10. Twillera

    Should I warn my players?

    The Imperial guard is very gun happy when dealing with there own non penal soldiers. If an officer even THINKS you disrespected them, they can shoot you. Penal legions are probably held on an even tighter leash. I don't think the commanders would have any regrets about ending a whole legion if they even suspected an uprising. A penal legion is far less equipped then a regular regiment, they don't get fancy things like air support, or tanks. They are given the most basic equipment and sent in. The penal legions are only sent into the worst of situations, often as a last ditch effort. I would think it would actually be very hard for a penal legion to pull off an uprising. When they are put on the planet they are given two options. Face the enemy and have a small chance of surviving, or turn against their masters and get shot down.
  11. Twillera

    Dodging bullets?!

    Sorry, these are objectively incorrect. 'A miss from the start' when you dodge a Vindicare's natural 1? No. The shot hit armour against a lascannon? No. The shooter didn't aim where you were going to be? Maybe, but that's what 'miss' rolls are for. 'A miss from the start' doesn't mean you're good at dodging, it means the other guy sucks. And if that's the case, why have Dodge at all? If it 'hits armour', why have Dodge at all? A Dodge is a Dodge on the part of the character Dodging. It isn't an indication of the armour worn by the Dodging character, and it isn't indicative of the skill of the shooter. At all. I never used a lascannon in any example though, and that is not the point. The point is that you can describe the outcome in other ways than simple dodging bullets, such as making it hit the armour or something else. In the example of the lascannon, maybe the las cannon takes longer to aim and so you have a higher chance of getting out of the way or w/e. I am not trying to argue that every single case out there has a reason for dodge, some won't, I am trying to say that there are multiple ways of explaining a dodge role then dodging bullets.
  12. Twillera

    Dodging bullets?!

    How you explain that situation does not have to be that you simply dodge one of the enemies attacks. In that situation, it could be easily explained as you attempt to dodge all of their shots, but due to the massive quantity of attacks being thrown at you, your attempt at getting out of the way only helped you dodge a few of the shots (equal to one attack). Also in a situation where you have a large number of guys points guns at you, it would be fair to say that they CANT dodge the shots, as there is simply to many shots, with no where to hide. As the GM you can determine when a player is allowed to do something and when they are not. If you come up with a situation where you can see no reason why the player would be able to do anything but dodge the bullets, then it makes total sense they should not be able to dodge, but that does not mean that there are not countless situations where they could still attempt it, at whatever modifier you wish to give them. As a GM, you have the power to describe the results how ever you want. A shot that is dodged does not have to have the character dodging the bullet. The bullet could simple miss from the start, or the shooter did not aim where you were going to be, or the shot hit armour. As long as the end description of the event results with the player taking the appropriate amount of damage or lack there of, the rules and rolls that got you there are of no importance. A player who rolls a 01 to hit someone with a gun didnt role a 01 to hit someone, they pulled of an amazing shot, quickly ending the heretical cultist life. That player which dodged 3 laser shots didn't dodge 3 beams of light, she narrowly managed to avoid getting hit when the foul eldar used its xeno tech against her, her armour smoking from where the shot almost took her life.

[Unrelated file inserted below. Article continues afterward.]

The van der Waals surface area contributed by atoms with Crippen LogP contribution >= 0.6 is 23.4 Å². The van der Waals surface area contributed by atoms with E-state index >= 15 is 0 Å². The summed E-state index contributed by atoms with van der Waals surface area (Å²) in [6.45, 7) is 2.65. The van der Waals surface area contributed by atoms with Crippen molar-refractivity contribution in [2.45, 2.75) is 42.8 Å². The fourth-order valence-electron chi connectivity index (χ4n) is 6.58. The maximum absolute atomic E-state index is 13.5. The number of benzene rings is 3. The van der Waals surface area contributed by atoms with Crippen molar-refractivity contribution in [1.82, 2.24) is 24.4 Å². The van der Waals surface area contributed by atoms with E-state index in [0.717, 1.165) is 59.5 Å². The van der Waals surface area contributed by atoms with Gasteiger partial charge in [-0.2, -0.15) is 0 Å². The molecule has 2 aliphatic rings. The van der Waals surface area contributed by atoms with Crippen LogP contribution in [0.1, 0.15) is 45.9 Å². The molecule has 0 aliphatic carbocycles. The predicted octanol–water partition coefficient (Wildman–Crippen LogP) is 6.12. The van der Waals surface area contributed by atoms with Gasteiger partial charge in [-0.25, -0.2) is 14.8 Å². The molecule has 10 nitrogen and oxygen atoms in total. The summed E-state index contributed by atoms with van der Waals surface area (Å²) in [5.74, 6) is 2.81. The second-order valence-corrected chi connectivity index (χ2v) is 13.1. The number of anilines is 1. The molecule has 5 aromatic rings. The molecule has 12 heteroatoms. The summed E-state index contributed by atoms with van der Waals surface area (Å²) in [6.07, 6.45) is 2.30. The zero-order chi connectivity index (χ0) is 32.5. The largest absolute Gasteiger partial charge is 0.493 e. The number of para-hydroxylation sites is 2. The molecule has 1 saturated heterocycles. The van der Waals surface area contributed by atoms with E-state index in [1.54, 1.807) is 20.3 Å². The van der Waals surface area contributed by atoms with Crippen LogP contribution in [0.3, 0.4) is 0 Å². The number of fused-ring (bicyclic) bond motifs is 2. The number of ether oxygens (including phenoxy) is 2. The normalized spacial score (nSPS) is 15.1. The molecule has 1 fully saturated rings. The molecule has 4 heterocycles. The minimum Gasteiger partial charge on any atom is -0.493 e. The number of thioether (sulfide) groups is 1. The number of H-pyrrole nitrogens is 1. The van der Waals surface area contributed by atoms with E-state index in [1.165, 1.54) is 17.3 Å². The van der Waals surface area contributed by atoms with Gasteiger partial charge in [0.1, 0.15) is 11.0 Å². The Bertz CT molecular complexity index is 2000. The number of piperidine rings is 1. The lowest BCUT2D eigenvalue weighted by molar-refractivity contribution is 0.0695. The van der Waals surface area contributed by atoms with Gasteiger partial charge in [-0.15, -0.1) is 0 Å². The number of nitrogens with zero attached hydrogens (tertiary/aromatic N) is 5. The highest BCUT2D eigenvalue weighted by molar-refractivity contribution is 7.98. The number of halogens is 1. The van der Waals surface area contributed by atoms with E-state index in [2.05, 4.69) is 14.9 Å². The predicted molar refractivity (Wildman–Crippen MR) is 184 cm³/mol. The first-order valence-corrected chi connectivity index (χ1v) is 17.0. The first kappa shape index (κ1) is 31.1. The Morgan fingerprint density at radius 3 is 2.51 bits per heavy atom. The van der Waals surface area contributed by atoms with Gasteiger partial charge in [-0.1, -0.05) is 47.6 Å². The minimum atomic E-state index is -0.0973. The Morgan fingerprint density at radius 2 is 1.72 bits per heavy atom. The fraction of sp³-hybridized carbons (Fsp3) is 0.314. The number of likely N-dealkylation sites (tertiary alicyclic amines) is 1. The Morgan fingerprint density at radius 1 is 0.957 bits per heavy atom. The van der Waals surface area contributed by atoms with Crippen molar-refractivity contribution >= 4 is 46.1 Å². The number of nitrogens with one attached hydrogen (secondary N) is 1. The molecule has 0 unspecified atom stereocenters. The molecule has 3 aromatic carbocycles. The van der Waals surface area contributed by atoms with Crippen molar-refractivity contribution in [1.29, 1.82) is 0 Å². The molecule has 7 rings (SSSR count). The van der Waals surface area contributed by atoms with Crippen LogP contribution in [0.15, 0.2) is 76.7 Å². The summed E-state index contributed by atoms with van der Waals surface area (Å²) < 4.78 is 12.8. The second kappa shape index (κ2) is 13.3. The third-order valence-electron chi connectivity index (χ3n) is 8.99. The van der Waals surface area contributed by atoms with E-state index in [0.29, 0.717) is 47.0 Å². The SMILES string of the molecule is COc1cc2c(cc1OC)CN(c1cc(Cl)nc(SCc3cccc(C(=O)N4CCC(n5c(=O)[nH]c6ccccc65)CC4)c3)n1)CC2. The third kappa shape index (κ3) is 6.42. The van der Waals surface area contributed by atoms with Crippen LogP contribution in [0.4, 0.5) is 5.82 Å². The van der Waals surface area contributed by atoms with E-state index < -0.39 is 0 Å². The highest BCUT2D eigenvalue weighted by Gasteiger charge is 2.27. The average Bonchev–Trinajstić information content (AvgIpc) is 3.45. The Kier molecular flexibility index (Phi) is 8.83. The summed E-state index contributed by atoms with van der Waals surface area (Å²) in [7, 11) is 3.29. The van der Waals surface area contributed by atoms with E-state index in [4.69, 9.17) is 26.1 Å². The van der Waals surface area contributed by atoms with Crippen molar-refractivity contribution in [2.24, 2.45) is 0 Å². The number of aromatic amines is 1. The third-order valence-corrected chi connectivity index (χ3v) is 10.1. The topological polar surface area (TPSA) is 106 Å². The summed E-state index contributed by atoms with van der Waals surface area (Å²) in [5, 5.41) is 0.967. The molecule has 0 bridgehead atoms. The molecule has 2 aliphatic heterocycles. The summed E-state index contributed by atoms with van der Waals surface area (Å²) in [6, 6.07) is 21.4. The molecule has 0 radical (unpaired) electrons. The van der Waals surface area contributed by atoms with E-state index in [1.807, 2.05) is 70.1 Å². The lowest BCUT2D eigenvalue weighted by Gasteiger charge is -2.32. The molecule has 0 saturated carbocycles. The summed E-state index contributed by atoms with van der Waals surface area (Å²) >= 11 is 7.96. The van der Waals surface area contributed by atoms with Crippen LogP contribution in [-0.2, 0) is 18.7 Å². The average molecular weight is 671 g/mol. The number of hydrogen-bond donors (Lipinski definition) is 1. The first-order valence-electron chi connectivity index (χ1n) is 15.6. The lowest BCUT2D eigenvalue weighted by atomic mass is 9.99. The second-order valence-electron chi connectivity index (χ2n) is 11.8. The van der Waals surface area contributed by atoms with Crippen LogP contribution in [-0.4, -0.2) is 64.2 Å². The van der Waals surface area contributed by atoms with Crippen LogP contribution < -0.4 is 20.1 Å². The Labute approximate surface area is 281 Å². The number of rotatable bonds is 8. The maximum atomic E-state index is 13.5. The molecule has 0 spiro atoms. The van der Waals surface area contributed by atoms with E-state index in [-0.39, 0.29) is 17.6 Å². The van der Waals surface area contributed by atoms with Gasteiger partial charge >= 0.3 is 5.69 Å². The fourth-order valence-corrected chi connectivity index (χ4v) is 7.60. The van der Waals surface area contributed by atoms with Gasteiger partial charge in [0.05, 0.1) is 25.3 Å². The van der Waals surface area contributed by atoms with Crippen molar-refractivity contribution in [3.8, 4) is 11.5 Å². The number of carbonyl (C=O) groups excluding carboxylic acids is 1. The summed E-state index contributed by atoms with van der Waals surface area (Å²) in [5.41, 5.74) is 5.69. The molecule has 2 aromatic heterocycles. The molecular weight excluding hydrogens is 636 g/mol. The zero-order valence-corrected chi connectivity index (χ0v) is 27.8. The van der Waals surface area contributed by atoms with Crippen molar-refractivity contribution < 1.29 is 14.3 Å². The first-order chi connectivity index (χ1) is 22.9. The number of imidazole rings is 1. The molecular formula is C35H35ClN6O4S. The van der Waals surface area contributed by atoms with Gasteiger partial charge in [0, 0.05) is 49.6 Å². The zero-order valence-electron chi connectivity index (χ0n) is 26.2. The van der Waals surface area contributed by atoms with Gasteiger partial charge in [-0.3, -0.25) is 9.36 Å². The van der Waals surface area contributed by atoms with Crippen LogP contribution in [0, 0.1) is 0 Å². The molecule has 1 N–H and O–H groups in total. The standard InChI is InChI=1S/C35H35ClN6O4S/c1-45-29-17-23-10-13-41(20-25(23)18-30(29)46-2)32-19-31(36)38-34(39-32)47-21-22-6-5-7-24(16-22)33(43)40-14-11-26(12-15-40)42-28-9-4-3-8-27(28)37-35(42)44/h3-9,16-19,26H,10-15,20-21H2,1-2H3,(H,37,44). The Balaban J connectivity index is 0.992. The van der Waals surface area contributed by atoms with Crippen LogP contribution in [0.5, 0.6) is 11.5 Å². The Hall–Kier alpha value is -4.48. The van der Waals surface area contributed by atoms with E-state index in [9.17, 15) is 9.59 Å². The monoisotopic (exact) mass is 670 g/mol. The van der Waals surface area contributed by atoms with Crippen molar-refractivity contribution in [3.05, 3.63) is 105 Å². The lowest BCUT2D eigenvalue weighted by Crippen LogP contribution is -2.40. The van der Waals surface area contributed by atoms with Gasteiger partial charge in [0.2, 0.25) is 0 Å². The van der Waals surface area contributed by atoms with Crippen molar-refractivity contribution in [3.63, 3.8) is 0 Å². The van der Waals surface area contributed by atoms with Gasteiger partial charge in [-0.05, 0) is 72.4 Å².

13. Twillera

    Dodging bullets?!

    Dark heresy is not based of the table top game. It is based of the same universe that the table top exists in. Almost every rule in the table top is drastically different, and so comparing the two makes no sense. Both forms of combat, be it ranged or melee, use a totally different system for resolving the combat, as well as the psychic phase, interactions with cover, healing, taking damage, and countless other things. There is also a huge amount of things that are not in the tabletop which are in dark heresy, such as dodge, hiding (not counting simply being in cover), ammo, jumping and on and on. I have played the tabletop for years and can't think of a single rule in 40k which translates over to the RPG (maybe leadership? But if that were the case you would have to take a willpower test every time you lost a fight, and fear would impose a -30 to all tests, not the chart it uses). The two games use totally different systems for pretty much every single thing. Dark heresy is not inspired by the tabletop game, it is inspired by the warhammer 40000 universe, and the systems have no connection to each other.